IT IS generally accepted that the Cooper review of superannuation in general, and self-managed super funds in particular, produced valuable recommendations.
But one relating to SMSFs has hit a legal hurdle, and its introduction will now at least be delayed.
The recommendation accepted by the federal Labor government was to ban off-market transfers of investments between members and their SMSF.
Under superannuation law there are very few investments that can be bought by a super fund from its members. The two main exceptions are business real property, such as factories and offices, and publicly listed investments, such as shares.
When members want to transfer shares held in personal names into their SMSF this can be done by an off-market transfer. This involves assessing the market value of the shares at the date of the transfer.
A share transfer form is then lodged with the company's share registry, requesting ownership be transferred from the individuals to the SMSF.
These off-market transfers are subject to verification by the super fund's auditor, and any capital gain made by members, on the basis of the market value at the date of the transfer, is taxable in their hands.
Members wanting to save on brokerage fees have found this preferable to selling and buying shares on the stock exchange. Originally the government was going to ban off-market transfers between members and their SMSF from July 1, 2012, but this has now been delayed until at least July 1, 2013.
The reason for the delay is if the shares were sold on the market and then the SMSF buys the same shares immediately, it exposes the SMSF members to severe penalties as a result of them breaching rules under the Corporations Act.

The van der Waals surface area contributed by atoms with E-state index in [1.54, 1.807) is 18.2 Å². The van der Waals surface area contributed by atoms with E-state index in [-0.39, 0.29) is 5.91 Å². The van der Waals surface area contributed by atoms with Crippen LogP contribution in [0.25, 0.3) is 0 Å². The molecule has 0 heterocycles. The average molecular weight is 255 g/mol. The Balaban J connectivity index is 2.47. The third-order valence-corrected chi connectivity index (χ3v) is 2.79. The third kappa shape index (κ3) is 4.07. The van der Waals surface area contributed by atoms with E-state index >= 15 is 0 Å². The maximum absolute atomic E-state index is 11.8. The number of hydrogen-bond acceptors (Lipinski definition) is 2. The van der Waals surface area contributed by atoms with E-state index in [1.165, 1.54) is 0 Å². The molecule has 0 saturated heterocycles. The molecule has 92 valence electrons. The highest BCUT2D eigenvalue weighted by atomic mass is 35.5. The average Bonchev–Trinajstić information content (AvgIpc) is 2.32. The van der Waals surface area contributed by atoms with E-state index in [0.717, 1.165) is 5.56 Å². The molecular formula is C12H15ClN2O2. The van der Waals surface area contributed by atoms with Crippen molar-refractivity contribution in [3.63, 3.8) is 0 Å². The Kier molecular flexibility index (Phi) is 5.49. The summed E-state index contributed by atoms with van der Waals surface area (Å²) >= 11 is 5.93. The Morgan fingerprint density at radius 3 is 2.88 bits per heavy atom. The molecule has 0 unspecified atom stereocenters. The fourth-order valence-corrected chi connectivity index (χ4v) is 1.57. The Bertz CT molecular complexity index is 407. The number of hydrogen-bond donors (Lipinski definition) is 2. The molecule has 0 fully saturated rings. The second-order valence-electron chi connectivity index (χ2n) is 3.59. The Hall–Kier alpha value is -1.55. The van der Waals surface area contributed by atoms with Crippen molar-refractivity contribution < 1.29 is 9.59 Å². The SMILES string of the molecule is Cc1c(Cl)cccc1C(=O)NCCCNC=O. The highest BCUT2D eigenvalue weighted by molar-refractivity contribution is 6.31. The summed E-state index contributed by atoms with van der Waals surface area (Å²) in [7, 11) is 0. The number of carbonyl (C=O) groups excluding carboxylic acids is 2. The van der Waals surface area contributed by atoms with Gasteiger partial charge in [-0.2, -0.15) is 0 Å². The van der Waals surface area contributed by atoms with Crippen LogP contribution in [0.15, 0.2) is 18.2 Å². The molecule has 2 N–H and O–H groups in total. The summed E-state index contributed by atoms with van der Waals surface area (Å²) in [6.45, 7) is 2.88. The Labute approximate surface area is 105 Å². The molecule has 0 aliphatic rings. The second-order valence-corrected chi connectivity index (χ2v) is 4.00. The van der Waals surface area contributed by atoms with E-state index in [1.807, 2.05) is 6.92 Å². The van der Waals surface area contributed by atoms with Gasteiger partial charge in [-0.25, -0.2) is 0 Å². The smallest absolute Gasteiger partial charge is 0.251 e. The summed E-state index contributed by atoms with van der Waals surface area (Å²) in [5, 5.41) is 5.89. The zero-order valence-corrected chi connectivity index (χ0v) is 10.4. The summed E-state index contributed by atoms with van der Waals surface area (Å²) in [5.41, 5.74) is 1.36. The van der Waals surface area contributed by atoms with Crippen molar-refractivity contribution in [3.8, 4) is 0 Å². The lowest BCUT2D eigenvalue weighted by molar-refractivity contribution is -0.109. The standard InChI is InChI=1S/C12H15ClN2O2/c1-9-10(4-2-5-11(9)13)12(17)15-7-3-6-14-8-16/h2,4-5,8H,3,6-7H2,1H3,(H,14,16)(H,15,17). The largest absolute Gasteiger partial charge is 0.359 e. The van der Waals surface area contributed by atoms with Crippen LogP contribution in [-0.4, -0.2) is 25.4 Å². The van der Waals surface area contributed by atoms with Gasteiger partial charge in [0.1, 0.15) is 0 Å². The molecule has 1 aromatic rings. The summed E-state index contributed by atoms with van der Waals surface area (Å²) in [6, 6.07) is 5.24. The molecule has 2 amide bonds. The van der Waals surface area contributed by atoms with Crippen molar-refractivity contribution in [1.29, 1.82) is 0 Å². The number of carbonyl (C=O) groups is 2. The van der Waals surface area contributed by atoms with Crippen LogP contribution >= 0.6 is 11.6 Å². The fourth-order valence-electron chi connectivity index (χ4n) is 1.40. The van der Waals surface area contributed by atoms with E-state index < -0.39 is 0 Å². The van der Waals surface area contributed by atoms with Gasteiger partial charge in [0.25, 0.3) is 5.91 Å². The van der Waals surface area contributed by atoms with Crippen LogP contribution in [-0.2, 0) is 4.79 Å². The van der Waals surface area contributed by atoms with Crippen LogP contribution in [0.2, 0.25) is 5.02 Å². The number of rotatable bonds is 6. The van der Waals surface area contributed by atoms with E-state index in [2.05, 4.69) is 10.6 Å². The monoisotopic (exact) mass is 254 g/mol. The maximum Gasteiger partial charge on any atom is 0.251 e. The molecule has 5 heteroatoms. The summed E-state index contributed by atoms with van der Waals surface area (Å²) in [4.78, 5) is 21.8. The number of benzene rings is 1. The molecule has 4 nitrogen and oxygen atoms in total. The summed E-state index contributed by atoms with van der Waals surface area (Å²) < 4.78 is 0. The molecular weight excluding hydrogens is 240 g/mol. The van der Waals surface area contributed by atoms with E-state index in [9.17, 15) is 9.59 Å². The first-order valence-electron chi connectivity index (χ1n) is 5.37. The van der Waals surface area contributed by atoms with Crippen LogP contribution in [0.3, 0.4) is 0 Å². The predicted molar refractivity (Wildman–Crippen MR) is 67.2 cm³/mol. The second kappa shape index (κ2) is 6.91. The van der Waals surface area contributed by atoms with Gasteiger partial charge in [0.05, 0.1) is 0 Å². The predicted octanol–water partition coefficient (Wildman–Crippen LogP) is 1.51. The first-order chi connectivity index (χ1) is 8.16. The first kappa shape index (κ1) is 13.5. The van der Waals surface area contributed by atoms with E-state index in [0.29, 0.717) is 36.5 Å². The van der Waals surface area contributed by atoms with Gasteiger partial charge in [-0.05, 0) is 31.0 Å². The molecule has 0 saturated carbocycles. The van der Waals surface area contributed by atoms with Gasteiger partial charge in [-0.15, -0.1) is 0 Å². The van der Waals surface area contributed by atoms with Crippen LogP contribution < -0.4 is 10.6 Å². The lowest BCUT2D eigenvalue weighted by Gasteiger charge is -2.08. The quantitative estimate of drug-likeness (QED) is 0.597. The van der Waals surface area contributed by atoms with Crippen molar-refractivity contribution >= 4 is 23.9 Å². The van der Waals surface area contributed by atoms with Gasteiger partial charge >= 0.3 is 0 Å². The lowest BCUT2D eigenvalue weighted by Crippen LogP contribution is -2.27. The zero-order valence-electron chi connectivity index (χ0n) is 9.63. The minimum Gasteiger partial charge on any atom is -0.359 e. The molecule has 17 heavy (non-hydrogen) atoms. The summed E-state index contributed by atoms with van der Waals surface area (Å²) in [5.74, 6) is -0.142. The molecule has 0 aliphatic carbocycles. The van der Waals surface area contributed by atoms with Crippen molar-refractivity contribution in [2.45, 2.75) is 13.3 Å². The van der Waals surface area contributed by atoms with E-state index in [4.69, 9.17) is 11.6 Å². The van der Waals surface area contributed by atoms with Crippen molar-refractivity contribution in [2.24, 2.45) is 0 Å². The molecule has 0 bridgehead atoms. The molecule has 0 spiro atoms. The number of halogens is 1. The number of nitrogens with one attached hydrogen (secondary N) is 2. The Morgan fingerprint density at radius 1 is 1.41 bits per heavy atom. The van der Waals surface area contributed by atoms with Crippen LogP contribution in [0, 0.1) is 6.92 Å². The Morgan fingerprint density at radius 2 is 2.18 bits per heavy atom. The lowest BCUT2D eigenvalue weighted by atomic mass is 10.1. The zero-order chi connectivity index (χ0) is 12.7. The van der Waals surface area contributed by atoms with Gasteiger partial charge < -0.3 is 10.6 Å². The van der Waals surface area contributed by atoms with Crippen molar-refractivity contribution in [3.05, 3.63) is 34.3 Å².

Peter Burgess, technical director with the SMSF Professionals Association Australia, said: "These rules are there to prevent market rigging and the false or misleading appearance of active trading of the security, which clearly is not the intention or motive of an SMSF investor." This problem arose as part of the legislative process when formulating the amendments to the relevant section of the Superannuation Industry Supervision act.
Mr Burgess said: "This section of the act allows fund trustees to acquire listed securities from a related party without breaching the general prohibition on acquiring assets from a related party." Related parties include members and also associates of members such as relatives.
If Treasury cannot come up with a way of ensuring that members of an SMSF will not be subject to the penalties under the Corporations Act, and the SIS section was amended to ban off-market transfers, anyway, this would result in the banning of members transferring ownership of any listed securities to an SMSF. This would mean the changes would go far beyond what was originally proposed by the Cooper review.
With the banning of off-market transfers having originally been thought to be a simple change needing to be made to the SIS act, now bordering on a legislative nightmare that includes the Corporations Act, hopefully the Gillard government will see that this recommendation of the Cooper review is more trouble than it's worth.
Given that transfers by members of investments to SMSFs is so tightly regulated, and auditors of SMSF's check that off-market transfers are done at the correct values, banning them was more about a perceived problem, than fixing an area of SMSF administration that was actually being abused.